Applications of plasma technology to inhibit the impact of greenhouse gases, such as CO2, on global warming through methods such as emission reduction, capture or reutilization are the subject of ongoing research. Existing plasma technology for CO2 conversion is diverse and includes methods such as dielectric barrier discharge (DBD), microwave discharge (MW), glow discharge, radio frequency (RF) discharge and atmospheric pressure glow discharge along with other techniques not listed here.
This study investigates the DC, CO2-H2 mixture, glow discharge at different gas-mixing ratios. The plasma parameters (electron density and temperature) are monitored with an Impedans Langmuir Probe System.
The CO2-H2 discharge experiments were conducted in a reactor chamber with a Langmuir probe, along with other diagnostic systems (QMS & OES). The reactor illustrated in figure 1 consists of two parallel plate electrodes, 30 mm in diameter and separated by a gap of 2 mm, placed in a spherical discharge chamber. The lower electrode and the chamber were grounded.
A negative DC bias was applied to the upper electrode to generate the glow discharge. The study was performed at a pressure of 1 Torr and discharge current of 20 mA and power supply voltage of 389 V.
Figure 1. Schematic of the SPL plasma generator.
Plasma parameter measurements were performed using the commercial Langmuir Probe System from Impedans Ltd. The probe tip was made of tungsten wire with a 0.5 mm diameter and a 6 mm length placed at the center of the gap between the electrodes, perpendicular to the discharge axis. Each electron energy distribution function (EEDF) curve was recorded from five averaged scans. The standard deviation of the scans was within 20%.
Figure 2 shows the measured and calculated (two-term Boltzmann solver, BOLSIG+) EEDF’s for different CO2-H2 mixtures. In general, the measured and calculated EEDFs are in good agreement for all mixture ratios and show a bi-Maxwellian distribution.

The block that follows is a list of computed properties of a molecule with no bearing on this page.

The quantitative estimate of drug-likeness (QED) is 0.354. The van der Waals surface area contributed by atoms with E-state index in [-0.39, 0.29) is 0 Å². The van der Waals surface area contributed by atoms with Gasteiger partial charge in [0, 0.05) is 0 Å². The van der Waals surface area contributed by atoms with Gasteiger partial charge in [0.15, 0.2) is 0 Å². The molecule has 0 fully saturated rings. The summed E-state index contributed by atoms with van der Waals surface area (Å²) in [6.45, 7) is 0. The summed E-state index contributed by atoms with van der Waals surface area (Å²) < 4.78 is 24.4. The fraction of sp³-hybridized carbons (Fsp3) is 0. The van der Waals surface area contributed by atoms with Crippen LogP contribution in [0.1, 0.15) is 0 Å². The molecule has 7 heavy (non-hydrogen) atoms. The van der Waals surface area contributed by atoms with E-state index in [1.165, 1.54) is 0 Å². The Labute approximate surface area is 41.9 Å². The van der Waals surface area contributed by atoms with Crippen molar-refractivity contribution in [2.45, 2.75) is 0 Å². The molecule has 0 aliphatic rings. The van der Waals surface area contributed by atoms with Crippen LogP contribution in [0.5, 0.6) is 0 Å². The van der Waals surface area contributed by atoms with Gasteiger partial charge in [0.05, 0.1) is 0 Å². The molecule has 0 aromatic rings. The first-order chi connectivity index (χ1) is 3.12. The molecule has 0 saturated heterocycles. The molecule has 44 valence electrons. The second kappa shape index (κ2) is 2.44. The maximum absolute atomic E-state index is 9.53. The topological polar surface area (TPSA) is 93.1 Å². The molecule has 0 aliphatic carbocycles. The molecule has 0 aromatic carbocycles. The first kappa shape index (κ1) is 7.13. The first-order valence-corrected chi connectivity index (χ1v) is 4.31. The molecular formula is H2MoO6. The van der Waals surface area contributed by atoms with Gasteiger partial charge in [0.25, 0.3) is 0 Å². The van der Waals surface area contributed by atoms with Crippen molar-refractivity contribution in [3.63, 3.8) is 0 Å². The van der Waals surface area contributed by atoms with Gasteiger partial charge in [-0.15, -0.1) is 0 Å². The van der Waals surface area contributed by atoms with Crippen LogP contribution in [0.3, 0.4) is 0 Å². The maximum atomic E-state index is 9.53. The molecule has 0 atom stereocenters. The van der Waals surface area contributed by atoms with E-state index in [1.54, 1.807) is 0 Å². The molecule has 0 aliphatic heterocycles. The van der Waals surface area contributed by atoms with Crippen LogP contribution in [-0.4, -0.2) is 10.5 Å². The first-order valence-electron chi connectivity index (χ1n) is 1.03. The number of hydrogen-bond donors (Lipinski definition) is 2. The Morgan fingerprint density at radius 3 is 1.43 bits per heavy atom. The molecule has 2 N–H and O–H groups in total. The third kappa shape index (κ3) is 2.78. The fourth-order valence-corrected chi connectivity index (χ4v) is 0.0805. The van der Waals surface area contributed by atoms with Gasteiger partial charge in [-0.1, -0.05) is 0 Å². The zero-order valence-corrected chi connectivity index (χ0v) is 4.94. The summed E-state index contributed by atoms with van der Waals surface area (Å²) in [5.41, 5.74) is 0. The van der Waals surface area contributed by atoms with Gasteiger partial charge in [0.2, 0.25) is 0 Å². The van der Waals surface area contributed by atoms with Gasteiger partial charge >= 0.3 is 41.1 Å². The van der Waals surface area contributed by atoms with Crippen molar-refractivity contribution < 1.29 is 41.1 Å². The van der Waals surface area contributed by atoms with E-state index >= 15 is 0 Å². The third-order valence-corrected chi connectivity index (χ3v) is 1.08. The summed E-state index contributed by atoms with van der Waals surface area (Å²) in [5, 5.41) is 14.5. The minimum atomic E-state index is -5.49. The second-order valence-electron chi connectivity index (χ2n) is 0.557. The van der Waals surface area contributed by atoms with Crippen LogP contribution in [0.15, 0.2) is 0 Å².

The electron density and temperatures are evaluated in two regions, the colder group in the energy range 0 – 8 eV and the hotter group between 8 and 16 eV.
Figure 2. Measured (points with error bars) and calculated (solid line) EEDF for various CO2-H2 mixtures ranging from pure H2 to pure CO2.
The vast majority (92%) of the electrons were in the colder group with a temperature of approximately 2.5 eV, with the remaining 8% of electrons in the hotter group. Figure 3 shows the measured electron temperature (Teff) and the calculated effective temperatures from the BE solver. Both the measured and calculated temperatures fell within the experimental uncertainty at all CO2-H2 mixtures.
Figure 3. Effective electron temperature as a function of the H2 concentration. Included are some measurements from other papers that can be found in the literature.
Figure 4. Effective electron temperature as a function of the H2 concentration. Included are some measurements from other papers that can be found in the literature.
Using a Langmuir Probe System from Impedans Ltd., a 1 Torr DC CO2-H2 plasma mixture was characterized. The EEDF’s were compared to calculations done using the BOLSIG+ solver, assuming a bi-Maxwellian distribution and showed a relatively good agreement ranging from a purely CO2 plasma to a purely H2 plasma. The measured electron temperature and the calculated effective electron temperature agreed at all CO2-H2 ratios within the experimental uncertainty. Both the measured and calculated electron density show the trend as a function of H2 concentration.
Martinez, H. et al, “Langmuir probe, optical, and mass characterisation of a DC CO2-H2 plasma”. Phys. Plasmas 27, 083501. DOI: 10.1063/5.0010266
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